Jackson National Life Insurance Co. will continue to seek diversity in business sales even after passing its back book of fixed annuity and fixed-index annuity business to Athene Holding Ltd.
Prudential PLC-owned Jackson has reinsured $27.6 billion of liabilities with Athene, which represent "substantially all" of Jackson's fixed and fixed-index annuity portfolio. Athene has also taken an 11.1% stake in Jackson for $500 million. The two related transactions boosted Jackson's risk-based capital cover ratio by roughly 80 percentage points.
Jackson has been diversifying its predominantly variable annuity portfolio by writing more fixed annuity and fixed-index annuity business of late. The lines saw sales of $1.2 billion and $3.8 billion, respectively, in 2019, up from about $500 million and $300 million, respectively, in 2018.
But while the Athene deal will strip the fixed annuity and fixed-index annuity business from Jackson's in-force book, Michael Falcon, Jackson's chairman and CEO, said it would fuel the insurer's pursuit of diversity in business sales rather than hamper it.
"The sale of the back book is capital accretive and generative and it is providing us capability on the commercial diversification," Falcon said during a conference call. "It is not one or the other."
Falcon emphasized that the transaction "relates only to the back book of business that Jackson has written in the past" and that diversification of product and distribution channel "remains important and essential" to the company.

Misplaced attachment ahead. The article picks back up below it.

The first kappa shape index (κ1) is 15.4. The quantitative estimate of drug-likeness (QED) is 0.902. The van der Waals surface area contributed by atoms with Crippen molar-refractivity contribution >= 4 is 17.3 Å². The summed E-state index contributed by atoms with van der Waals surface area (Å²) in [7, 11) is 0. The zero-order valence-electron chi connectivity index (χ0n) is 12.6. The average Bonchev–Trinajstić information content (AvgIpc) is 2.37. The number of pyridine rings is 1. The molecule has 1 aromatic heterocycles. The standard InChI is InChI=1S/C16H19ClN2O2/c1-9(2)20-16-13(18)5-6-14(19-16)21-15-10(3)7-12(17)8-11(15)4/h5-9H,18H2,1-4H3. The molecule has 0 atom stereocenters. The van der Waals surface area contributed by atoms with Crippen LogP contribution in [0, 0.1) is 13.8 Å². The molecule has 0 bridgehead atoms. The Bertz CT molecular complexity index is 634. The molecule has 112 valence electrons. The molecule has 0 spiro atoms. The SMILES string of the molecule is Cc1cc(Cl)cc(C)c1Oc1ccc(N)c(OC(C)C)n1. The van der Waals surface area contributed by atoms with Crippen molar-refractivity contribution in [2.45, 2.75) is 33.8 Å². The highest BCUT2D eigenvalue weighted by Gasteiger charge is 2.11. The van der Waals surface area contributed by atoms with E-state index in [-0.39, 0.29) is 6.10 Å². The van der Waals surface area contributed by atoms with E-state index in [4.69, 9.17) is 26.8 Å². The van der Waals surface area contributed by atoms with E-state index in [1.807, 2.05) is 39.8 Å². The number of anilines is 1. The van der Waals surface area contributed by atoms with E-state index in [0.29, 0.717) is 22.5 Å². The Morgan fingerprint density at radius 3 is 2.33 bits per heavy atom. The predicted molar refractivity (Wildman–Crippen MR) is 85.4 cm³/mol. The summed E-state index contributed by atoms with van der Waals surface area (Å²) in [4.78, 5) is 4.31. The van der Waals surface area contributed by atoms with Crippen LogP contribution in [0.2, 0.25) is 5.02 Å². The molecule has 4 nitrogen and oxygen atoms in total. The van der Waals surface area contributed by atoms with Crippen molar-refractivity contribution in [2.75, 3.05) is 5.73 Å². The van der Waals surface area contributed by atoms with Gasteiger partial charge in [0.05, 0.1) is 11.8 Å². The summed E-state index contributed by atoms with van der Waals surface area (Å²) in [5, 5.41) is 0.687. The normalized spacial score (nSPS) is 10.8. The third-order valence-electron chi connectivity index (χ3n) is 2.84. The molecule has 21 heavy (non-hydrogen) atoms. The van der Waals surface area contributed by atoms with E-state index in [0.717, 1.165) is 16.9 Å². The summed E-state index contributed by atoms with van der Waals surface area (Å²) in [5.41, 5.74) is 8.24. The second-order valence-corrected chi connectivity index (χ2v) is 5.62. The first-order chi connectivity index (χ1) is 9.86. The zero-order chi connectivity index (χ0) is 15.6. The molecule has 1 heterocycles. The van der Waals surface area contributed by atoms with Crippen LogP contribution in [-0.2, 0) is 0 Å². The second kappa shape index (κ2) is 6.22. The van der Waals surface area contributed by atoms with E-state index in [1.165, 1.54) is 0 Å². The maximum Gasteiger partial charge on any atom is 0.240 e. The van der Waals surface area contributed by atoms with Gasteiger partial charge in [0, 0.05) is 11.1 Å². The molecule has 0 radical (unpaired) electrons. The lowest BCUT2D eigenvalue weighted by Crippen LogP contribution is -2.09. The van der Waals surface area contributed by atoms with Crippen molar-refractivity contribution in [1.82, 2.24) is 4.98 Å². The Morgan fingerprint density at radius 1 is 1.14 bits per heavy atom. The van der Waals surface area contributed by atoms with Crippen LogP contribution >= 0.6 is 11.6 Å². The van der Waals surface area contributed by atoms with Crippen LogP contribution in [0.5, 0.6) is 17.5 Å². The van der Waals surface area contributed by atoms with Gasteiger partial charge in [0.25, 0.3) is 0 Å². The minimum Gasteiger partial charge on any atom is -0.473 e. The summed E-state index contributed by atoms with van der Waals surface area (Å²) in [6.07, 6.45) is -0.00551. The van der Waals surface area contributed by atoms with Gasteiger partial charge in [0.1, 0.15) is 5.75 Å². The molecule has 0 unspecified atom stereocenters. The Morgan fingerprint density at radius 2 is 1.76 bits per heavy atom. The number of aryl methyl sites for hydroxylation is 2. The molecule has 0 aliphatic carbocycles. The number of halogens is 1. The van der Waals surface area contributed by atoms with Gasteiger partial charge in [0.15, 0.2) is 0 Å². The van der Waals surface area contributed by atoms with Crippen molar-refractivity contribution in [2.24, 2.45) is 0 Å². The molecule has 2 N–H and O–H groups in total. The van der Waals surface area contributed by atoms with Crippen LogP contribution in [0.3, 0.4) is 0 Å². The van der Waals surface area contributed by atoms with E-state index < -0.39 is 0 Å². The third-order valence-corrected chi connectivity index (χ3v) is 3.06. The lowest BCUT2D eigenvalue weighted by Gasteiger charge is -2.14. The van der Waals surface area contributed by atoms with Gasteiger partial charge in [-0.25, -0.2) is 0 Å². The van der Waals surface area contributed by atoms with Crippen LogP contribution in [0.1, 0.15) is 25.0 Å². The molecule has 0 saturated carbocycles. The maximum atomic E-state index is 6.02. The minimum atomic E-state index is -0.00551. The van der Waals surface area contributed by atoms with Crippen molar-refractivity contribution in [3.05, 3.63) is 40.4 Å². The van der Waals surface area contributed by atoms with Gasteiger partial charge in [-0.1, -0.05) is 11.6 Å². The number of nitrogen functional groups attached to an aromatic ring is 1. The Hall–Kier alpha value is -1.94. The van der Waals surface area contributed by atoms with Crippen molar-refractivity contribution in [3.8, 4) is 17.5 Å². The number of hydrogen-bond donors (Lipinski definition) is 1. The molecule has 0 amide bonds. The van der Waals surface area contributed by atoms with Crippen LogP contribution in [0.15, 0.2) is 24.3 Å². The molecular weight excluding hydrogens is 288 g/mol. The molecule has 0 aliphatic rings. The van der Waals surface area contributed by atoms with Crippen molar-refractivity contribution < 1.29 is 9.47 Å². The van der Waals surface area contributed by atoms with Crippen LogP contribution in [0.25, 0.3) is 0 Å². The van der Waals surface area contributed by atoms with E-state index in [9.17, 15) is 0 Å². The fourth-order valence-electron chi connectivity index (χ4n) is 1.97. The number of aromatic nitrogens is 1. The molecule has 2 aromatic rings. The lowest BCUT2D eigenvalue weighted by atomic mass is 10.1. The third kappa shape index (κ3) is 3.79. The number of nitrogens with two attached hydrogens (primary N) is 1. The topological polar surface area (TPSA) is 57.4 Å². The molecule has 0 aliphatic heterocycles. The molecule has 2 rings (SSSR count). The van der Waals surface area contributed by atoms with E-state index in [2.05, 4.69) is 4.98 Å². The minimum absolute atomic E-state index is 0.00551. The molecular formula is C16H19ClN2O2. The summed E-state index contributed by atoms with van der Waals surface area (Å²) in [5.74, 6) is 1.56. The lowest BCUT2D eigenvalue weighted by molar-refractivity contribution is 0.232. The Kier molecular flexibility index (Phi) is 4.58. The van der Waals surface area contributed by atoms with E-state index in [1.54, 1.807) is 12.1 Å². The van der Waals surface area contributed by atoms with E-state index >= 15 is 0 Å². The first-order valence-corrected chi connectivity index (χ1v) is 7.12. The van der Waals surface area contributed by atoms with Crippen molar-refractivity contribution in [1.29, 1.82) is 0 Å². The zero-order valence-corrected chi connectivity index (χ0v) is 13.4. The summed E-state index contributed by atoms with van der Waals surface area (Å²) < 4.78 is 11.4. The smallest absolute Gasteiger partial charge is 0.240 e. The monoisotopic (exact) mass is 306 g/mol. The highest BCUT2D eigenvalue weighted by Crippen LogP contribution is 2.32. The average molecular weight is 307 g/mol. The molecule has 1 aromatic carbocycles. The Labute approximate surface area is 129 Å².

He added there was "absolutely no change at all" in Jackson's go-to-market strategy. "In fact, we see this as quite enabling in terms of our pursuit of that strategy with our distribution partners," Falcon said.
The Jackson CEO acknowledged that the reinsurance deal did remove some diversification benefits from a capital standpoint, but added that this was "more than offset by the increase in capital, both through the accretive effects of the reinsurance transaction itself, as well as the equity investment."
In response to an analyst's question about why Prudential had not simply injected capital, Prudential's group CEO Mike Wells said shareholders were not looking for such a move. He added that the size of the capital uplift in return for a "de minimis" loss of earnings from the transaction meant the deal was "a very efficient way to generate capital relative to other options we had as a group."
He also said that there were "no quality issues at all with the back book" and that Athene had done "extensive due diligence."
No big deals
Prudential has been "very clear" that it would not be able to diversify its U.S. business through organic means alone, according to Wells. But he said this did not mean the company had a big acquisition on the horizon.
"We are not suggesting today that we're out looking to do a major transaction," he said.
And while noting Jackson's record of being able to integrate smaller acquisitions, Wells said the company was not "highlighting a bolt-on strategy here today."